- Washington, D.C., Attorney General Karl Racine announced Tuesday he's suing Amazon on antitrust grounds, claiming the company's practices have unfairly raised prices for consumers and suppressed innovation.
- The lawsuit alleges Amazon illegally maintained monopoly power through pricing contracts with third-party sellers.
- An Amazon spokesperson said Tuesday: "The DC Attorney General has it exactly backwards — sellers set their own prices for the products they offer in our store."
Washington, D.C., Attorney General Karl Racine announced Tuesday he's suing Amazon on antitrust grounds, alleging the company's practices have unfairly raised prices for consumers and suppressed innovation.
Racine is seeking to end what he alleges is Amazon's illegal use of price agreements to edge out competition; the lawsuit also asks for damages and penalties to deter similar conduct. The suit asks the court to stop what it calls Amazon's ability to harm competition through a variety of remedies as needed, which could include structural relief, often referred to as a form of breakup.
Shares of Amazon barely moved on the announcement, down 1% as of Tuesday afternoon.
The lawsuit, filed in D.C. Superior Court, alleges Amazon illegally maintained monopoly power by using contract provisions to prevent third-party sellers on its platform from offering their products for lower prices on other platforms. The attorney general's office claimed the contracts create "an artificially high price floor across the online retail marketplace," according to a press release. The AG claimed these agreements ultimately harm both consumers and third-party sellers by reducing competition, innovation and choice.
Amazon requires third-party sellers who want to do business on the online marketplace to abide by its business solutions agreement. Until 2019, Amazon included a clause in that document, referred to as a "price parity provision," which prohibited sellers from offering their products on a competitor's online marketplace at a lower price than what their products sold for on Amazon.
Amazon quietly removed that provision in March 2019 amid growing antitrust scrutiny.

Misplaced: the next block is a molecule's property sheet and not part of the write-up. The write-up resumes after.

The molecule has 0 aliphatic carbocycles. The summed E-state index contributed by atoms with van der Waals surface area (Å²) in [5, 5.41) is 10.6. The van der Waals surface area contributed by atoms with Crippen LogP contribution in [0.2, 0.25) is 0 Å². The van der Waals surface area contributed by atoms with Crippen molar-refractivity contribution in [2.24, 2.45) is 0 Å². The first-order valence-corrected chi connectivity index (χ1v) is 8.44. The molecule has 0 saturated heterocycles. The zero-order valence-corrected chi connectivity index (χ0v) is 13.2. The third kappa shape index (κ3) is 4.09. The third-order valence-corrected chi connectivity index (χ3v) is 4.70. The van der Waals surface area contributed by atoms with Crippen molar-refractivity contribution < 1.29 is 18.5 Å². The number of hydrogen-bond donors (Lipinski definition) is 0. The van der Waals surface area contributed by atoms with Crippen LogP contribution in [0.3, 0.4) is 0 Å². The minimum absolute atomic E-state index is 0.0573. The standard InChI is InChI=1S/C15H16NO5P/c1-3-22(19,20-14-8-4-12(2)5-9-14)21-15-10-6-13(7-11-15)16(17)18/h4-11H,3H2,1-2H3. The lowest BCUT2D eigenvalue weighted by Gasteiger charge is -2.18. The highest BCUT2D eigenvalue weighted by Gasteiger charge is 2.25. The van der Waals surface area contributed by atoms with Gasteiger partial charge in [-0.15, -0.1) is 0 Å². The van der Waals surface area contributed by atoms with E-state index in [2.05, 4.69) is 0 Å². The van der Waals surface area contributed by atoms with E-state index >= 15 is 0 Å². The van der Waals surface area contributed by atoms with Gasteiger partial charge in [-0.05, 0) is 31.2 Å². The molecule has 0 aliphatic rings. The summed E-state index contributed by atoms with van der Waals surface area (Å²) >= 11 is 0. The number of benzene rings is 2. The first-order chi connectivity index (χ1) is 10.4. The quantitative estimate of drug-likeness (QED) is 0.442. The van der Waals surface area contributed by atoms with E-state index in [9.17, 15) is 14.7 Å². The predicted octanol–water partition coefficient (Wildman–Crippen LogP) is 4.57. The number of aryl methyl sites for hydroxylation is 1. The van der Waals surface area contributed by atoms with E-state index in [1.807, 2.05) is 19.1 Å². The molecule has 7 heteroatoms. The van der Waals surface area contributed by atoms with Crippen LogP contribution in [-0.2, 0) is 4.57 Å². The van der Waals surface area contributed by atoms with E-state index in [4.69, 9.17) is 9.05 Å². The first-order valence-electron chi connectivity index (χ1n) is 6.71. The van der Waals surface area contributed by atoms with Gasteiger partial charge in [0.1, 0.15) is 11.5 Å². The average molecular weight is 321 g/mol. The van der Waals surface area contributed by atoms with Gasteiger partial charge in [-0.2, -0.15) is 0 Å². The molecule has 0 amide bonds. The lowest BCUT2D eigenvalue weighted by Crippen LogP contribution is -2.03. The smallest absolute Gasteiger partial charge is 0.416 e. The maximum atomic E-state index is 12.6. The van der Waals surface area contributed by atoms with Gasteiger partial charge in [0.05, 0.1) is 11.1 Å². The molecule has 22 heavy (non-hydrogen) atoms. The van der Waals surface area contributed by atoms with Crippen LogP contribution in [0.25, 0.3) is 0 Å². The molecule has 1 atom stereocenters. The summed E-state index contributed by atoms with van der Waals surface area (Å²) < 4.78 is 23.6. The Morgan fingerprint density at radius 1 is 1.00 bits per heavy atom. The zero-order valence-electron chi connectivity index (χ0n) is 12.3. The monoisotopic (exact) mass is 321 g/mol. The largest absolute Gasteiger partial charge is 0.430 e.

According to the complaint, even after Amazon removed the pricing parity provision from its agreement with third-party sellers, it added a nearly identical clause, referred to as its "fair pricing policy." The fair pricing policy enables Amazon to "impose sanctions" on a seller that offers their product for a lower price on a competing online marketplace.
In an interview Tuesday on CNBC's "The Exchange," Racine said Amazon pulled a "bait and switch" with the pricing clauses in response to pressure from Congress.
An Amazon spokesperson said Tuesday in a statement: "The DC Attorney General has it exactly backwards — sellers set their own prices for the products they offer in our store. Amazon takes pride in the fact that we offer low prices across the broadest selection, and like any store we reserve the right not to highlight offers to customers that are not priced competitively. The relief the AG seeks would force Amazon to feature higher prices to customers, oddly going against core objectives of antitrust law."
Amazon's pricing agreements were also a topic of scrutiny in the House Judiciary subcommittee on antitrust's sweeping 400-plus-page report, issued last fall. Lawmakers agreed that Amazon uses its dominant position in e-commerce as leverage with third-party sellers to require they adhere to "most favored nation" clauses.
Racine said his lawsuit zeroes in on the MFN clauses because he saw them as "a clear policy that results in higher prices to third-party sellers."
"We know that those clauses are disfavored in law, particularly when a company like Amazon has monopoly power," Racine said. "And we know that in the past, Amazon has been criticized for those types of clauses."
Both of those lawsuits involved large coalitions of states banding together, but Tuesday's action comes from Racine's office alone.
Racine said on a call with reporters Tuesday that the MFN topic was one he felt his office could take on on its own. It's common for states to work together or with federal enforcers on antitrust claims, especially on those involving well-resourced companies, due to the sheer amount of work involved in bringing such suits. But Racine said the MFN issue is "sufficiently discrete" that his office could take it on alone.
Still, he didn't rule out the possibility of other states or federal enforcers getting involved, saying it's common for others to join or bring their own claims once one state files a lawsuit. But he did not indicate any knowledge of such plans.
Amazon's third-party marketplace, made up of millions of merchants, has become a critical part of Amazon's e-commerce business. The marketplace now accounts for more than half of Amazon's overall sales.